The exact origins of wing foiling are difficult to pinpoint, as the sport has evolved relatively quickly in recent years but has its roots dating back to the early 80s. Back then, it never really took off, but with the explosion of hydrofoils in watersports, the wing suddenly gained huge popularity. In recent years it has been developed and popularized by many different riders and companies around the world. However, some credit the invention of wing foiling to a few key figures and pioneers in the sport.

Jim Drake and Uli Stanciu are credited with developing the first handheld wing in 1981, Jim was the inventor of the windsurfer, and Uli was a European windsurfing pioneer. The wing was used to propel a windsurfing board, but the handheld wing concept was very similar to what we see today. Unfortunately, the inherent drag created by the windsurfing board made it difficult to get up to any real speeds. The concept of the windsurfer also involved a lot of force going into the board through the mast. With the wing, this force was lost, and wings never really took off compared to traditional windsurfing sails.

Wings were popular with ice skaters on frozen lakes, where there was far less drag, and the sport developed in this niche and still exists today. Robby Naish should arguably get the biggest credit as the godfather of the modern sport. Robby created an inflatable wing using similar materials to kitesurfing kites. With this inflatable wing, he could propel a hydrofoil which had far less drag than a surfboard or windsurfer this meant the wing finally had a place in the water and away from the ice. Robby launched his product as the Wingsurfer in early 2019, as a pioneer of windsurfing, kitesurfing, SUP, and now “wingsurfing”. Other brands, such as F-ONE, headed up by another watersport pioneer Raphael Salles took notice.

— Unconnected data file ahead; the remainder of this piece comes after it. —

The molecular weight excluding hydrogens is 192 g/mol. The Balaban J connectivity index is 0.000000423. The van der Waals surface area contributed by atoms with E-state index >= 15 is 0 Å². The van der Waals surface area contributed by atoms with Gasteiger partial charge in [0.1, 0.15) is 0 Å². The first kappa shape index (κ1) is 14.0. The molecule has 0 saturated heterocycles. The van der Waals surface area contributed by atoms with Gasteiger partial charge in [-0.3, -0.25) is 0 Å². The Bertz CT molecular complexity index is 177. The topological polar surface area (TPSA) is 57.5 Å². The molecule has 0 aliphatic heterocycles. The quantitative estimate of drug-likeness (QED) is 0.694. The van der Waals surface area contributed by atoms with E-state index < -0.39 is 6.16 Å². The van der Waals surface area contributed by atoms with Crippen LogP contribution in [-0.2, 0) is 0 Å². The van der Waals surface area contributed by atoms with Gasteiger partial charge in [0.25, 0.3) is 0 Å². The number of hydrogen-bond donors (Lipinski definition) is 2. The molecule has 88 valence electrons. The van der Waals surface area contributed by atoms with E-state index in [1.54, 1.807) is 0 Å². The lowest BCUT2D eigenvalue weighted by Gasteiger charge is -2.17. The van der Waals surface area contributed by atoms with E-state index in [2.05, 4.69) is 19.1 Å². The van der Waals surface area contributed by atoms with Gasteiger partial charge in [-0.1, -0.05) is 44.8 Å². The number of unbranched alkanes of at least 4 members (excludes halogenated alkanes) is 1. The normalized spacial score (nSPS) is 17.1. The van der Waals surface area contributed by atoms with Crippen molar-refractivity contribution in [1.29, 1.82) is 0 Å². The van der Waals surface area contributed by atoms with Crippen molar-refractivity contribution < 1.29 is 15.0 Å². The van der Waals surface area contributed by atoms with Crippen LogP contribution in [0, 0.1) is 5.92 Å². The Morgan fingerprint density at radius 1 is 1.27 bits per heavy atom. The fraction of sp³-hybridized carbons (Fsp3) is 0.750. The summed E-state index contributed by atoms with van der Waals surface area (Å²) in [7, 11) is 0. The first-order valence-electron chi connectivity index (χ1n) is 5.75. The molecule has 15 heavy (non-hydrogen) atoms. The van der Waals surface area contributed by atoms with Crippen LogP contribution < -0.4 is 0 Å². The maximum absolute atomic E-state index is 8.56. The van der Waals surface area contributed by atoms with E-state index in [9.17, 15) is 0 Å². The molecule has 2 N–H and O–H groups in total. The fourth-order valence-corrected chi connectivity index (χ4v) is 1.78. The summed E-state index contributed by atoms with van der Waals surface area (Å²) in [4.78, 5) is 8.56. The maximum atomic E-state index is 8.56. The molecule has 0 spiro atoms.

The Naish brand were the first to market, followed by F-ONE, and now there are over 100 brands all creating wing foiling products. The major brands in the sport were originally kitesurfing brands, Naish, F-ONE, Duotone, and Slingshot were all very early into the sport. Since then, new brands such as Ensis have joined the party.

One rider who has been particularly influential in popularizing the sport is Balz Müller, a Swiss freestyle windsurfer who began experimenting with wing foiling in 2018. Müller quickly gained a large following on social media and helped to showcase the sport’s potential for dynamic, acrobatic tricks and manoeuvres. He has since become a sponsored athlete for Ensis and has continued to push the boundaries of what is possible with a wing and a foil board. Titouan Galea is another rider who deserves a mention for getting on board and pioneering the sport. He has won three world titles over the last three years and regularly releases videos of him riding huge waves with his wing foil gear. For many years he was sponsored by F-ONE, but has since joined Cabrinha.

In recent years, wing foiling has exploded in popularity around the world, with more and more riders trying the sport for the first time and companies investing in research and development to create new and improved equipment. Today, wing foiling is recognized as a distinct and exciting watersport in its own right, with its own competitions, events, and dedicated enthusiasts. It is seen as safer than kitesurfing and easier than windsurfing to learn, which helps it popularity grow. Learning to master the wing on a SUP board is one of the simplest forms of the sport, and how many people learn. Once that is mastered, it is time to step up to riding the hydrofoil.

While the exact origins of wing foiling may be difficult to pinpoint, its rapid evolution and growing popularity serve as a testament to the creativity and passion of riders and innovators around the world. Whether you are an experienced waterman looking to try something new or a beginner looking to get started with a fun and dynamic new sport, wing foiling offers a unique and exciting challenge that is sure to captivate and thrill.

Related Questions